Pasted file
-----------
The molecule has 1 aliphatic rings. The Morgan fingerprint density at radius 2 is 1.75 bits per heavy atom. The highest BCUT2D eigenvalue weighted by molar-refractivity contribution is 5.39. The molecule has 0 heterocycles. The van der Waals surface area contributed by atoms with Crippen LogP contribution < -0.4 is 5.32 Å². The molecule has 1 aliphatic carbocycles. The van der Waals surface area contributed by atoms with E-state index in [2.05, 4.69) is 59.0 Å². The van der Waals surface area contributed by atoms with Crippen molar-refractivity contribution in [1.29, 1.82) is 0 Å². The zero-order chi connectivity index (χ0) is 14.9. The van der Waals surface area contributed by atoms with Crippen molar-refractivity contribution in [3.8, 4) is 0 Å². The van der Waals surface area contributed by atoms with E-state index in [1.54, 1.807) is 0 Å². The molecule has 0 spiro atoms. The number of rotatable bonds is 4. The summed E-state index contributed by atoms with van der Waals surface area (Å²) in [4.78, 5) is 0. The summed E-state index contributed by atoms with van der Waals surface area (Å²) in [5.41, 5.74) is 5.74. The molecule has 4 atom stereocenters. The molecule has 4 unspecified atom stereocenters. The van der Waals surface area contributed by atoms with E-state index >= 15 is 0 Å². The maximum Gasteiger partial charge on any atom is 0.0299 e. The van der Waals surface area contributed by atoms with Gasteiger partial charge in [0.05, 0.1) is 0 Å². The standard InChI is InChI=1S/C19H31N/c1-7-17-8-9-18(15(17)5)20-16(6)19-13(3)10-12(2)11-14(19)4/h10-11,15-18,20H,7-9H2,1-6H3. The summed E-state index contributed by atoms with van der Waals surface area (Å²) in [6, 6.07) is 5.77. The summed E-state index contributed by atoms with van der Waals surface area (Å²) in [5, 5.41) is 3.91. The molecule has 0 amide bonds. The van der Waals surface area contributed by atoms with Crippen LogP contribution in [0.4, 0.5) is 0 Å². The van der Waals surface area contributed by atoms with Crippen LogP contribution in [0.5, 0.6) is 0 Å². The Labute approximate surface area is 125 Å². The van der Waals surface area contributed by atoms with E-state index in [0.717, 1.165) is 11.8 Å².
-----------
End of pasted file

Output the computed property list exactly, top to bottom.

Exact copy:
The molecule has 1 aliphatic rings. The Morgan fingerprint density at radius 2 is 1.75 bits per heavy atom. The highest BCUT2D eigenvalue weighted by molar-refractivity contribution is 5.39. The molecule has 0 heterocycles. The van der Waals surface area contributed by atoms with Crippen LogP contribution < -0.4 is 5.32 Å². The molecule has 1 aliphatic carbocycles. The van der Waals surface area contributed by atoms with E-state index in [2.05, 4.69) is 59.0 Å². The van der Waals surface area contributed by atoms with Crippen molar-refractivity contribution in [1.29, 1.82) is 0 Å². The zero-order chi connectivity index (χ0) is 14.9. The van der Waals surface area contributed by atoms with Crippen molar-refractivity contribution in [3.8, 4) is 0 Å². The van der Waals surface area contributed by atoms with E-state index in [1.54, 1.807) is 0 Å². The molecule has 0 spiro atoms. The number of rotatable bonds is 4. The summed E-state index contributed by atoms with van der Waals surface area (Å²) in [4.78, 5) is 0. The summed E-state index contributed by atoms with van der Waals surface area (Å²) in [5.41, 5.74) is 5.74. The molecule has 4 atom stereocenters. The molecule has 4 unspecified atom stereocenters. The van der Waals surface area contributed by atoms with E-state index >= 15 is 0 Å². The maximum Gasteiger partial charge on any atom is 0.0299 e. The van der Waals surface area contributed by atoms with Gasteiger partial charge in [0.05, 0.1) is 0 Å². The standard InChI is InChI=1S/C19H31N/c1-7-17-8-9-18(15(17)5)20-16(6)19-13(3)10-12(2)11-14(19)4/h10-11,15-18,20H,7-9H2,1-6H3. The summed E-state index contributed by atoms with van der Waals surface area (Å²) in [6, 6.07) is 5.77. The summed E-state index contributed by atoms with van der Waals surface area (Å²) in [5, 5.41) is 3.91. The molecule has 0 amide bonds. The van der Waals surface area contributed by atoms with Crippen LogP contribution in [0.4, 0.5) is 0 Å². The van der Waals surface area contributed by atoms with Crippen LogP contribution in [0.5, 0.6) is 0 Å². The Labute approximate surface area is 125 Å². The van der Waals surface area contributed by atoms with E-state index in [0.717, 1.165) is 11.8 Å².